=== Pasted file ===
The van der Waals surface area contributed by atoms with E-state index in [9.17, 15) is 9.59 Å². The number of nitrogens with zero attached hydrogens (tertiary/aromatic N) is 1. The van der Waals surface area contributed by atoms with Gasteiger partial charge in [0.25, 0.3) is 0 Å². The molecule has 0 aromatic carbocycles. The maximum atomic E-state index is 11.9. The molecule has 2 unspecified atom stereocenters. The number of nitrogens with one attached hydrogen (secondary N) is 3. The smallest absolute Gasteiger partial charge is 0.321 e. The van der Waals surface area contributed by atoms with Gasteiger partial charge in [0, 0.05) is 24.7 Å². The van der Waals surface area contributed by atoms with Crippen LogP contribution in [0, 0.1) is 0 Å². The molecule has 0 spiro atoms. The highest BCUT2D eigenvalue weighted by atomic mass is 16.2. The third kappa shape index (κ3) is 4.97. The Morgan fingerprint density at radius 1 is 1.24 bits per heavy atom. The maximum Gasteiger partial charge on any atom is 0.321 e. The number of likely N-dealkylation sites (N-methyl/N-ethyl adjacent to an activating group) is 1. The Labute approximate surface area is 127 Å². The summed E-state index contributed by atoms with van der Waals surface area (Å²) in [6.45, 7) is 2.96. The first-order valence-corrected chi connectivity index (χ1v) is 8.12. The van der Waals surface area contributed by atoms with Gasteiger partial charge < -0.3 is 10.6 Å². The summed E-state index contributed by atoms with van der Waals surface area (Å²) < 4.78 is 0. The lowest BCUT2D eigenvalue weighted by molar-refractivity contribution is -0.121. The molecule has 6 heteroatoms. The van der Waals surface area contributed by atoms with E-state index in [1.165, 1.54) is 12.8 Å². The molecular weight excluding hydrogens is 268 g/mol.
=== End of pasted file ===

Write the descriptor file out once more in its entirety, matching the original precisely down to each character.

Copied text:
The van der Waals surface area contributed by atoms with E-state index in [9.17, 15) is 9.59 Å². The number of nitrogens with zero attached hydrogens (tertiary/aromatic N) is 1. The van der Waals surface area contributed by atoms with Gasteiger partial charge in [0.25, 0.3) is 0 Å². The molecule has 0 aromatic carbocycles. The maximum atomic E-state index is 11.9. The molecule has 2 unspecified atom stereocenters. The number of nitrogens with one attached hydrogen (secondary N) is 3. The smallest absolute Gasteiger partial charge is 0.321 e. The van der Waals surface area contributed by atoms with Gasteiger partial charge in [0, 0.05) is 24.7 Å². The van der Waals surface area contributed by atoms with Crippen LogP contribution in [0, 0.1) is 0 Å². The molecule has 0 spiro atoms. The highest BCUT2D eigenvalue weighted by atomic mass is 16.2. The third kappa shape index (κ3) is 4.97. The Morgan fingerprint density at radius 1 is 1.24 bits per heavy atom. The maximum Gasteiger partial charge on any atom is 0.321 e. The number of likely N-dealkylation sites (N-methyl/N-ethyl adjacent to an activating group) is 1. The Labute approximate surface area is 127 Å². The summed E-state index contributed by atoms with van der Waals surface area (Å²) in [6.45, 7) is 2.96. The first-order valence-corrected chi connectivity index (χ1v) is 8.12. The van der Waals surface area contributed by atoms with Gasteiger partial charge < -0.3 is 10.6 Å². The summed E-state index contributed by atoms with van der Waals surface area (Å²) < 4.78 is 0. The lowest BCUT2D eigenvalue weighted by molar-refractivity contribution is -0.121. The molecule has 6 heteroatoms. The van der Waals surface area contributed by atoms with E-state index in [1.165, 1.54) is 12.8 Å². The molecular weight excluding hydrogens is 268 g/mol.